LOCKPORT – Employees in the City Clerk’s Office and the Highways and Parks Department, slated for layoff in the 2014 budget, would get their jobs back under terms of a resolution on Wednesday’s Common Council agenda.
The measure from Alderman Patrick W. Schrader, D-4th Ward, would restore the jobs of a senior account clerk and a laborer, reducing to 13 the number of job cuts in the budget. The original budget included 16 layoffs, but one firefighter job already has been saved because of a retirement.
Schrader said Mayor Michael W. Tucker scrounged up enough money within the budget to save the two jobs, and now all Schrader has to do is scrounge up four votes on the six-member Council.
“I think I do [have the votes], but I need to do some lobbying,” Schrader said.
Council President Anne E. McCaffrey, R-2nd Ward, said she opposes the measure because no concessions have been obtained from the unions that represent the two workers.
The laborer is a member of the American Federation of State, County and Municipal Employees, the city’s blue-collar union, while the account clerk belongs to the Civil Service Employees Association, the white-collar union.
Schrader said terms of the AFSCME contract protect the laborer from layoff. He said dropping the single full-time employee would require the city to drop all seasonal and part-time workers in the blue-collar field, putting a crimp in the city’s workforce during the street paving season.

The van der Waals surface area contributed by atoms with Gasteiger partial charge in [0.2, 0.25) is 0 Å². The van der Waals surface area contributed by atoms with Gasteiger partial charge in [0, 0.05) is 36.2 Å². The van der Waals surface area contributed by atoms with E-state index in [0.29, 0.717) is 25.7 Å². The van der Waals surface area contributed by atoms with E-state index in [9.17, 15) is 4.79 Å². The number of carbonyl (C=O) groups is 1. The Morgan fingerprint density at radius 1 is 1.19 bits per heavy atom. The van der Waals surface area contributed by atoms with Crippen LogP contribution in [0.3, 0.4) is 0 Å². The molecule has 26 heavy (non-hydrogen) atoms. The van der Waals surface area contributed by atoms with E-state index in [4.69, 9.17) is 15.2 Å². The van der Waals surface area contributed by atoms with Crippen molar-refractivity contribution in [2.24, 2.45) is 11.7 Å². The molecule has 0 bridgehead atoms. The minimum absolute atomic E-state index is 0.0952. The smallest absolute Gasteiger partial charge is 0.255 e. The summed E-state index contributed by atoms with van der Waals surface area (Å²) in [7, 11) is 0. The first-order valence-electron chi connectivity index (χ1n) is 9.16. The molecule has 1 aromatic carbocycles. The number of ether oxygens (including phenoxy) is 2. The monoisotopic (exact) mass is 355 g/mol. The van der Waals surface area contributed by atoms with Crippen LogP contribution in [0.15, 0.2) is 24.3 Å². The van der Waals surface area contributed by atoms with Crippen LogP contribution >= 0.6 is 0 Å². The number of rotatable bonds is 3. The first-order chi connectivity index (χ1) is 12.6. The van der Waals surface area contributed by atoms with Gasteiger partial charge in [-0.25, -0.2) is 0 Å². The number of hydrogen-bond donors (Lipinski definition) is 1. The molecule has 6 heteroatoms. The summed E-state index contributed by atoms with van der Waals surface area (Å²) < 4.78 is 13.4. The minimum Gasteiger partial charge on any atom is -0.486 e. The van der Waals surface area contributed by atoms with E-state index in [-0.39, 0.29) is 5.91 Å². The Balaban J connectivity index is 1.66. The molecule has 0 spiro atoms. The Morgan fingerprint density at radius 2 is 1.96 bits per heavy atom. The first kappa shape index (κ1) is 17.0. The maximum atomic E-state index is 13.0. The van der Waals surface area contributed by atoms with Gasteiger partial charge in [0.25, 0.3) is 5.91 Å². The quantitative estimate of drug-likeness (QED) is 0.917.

Also, the city gave AFSCME a no-layoff pledge in exchange for the union’s agreement to let the city privatize garbage pickup in 2011.
Schrader said Scott Cercone, a former alderman who now drives a truck for the city, chased him down recently in a local restaurant to insist that the pledge was still good even though the contract has expired.
That’s because no new contract has been reached, and under state law, public employee contracts continue until they are replaced, regardless of how long that takes.
Schrader said Deputy Corporation Counsel David E. Blackley, the city’s labor lawyer, agreed with Cercone’s claim.
Schrader, chairman of the Water and Sewer Committee, said the laborer job is crucial if the city is to continue repairing leaky water and sewer lines. “I need the body,” Schrader said.
The clerk post can’t be spared because of a coming shuffle of hourly workers within City Hall, which Schrader said he’s not at liberty to discuss.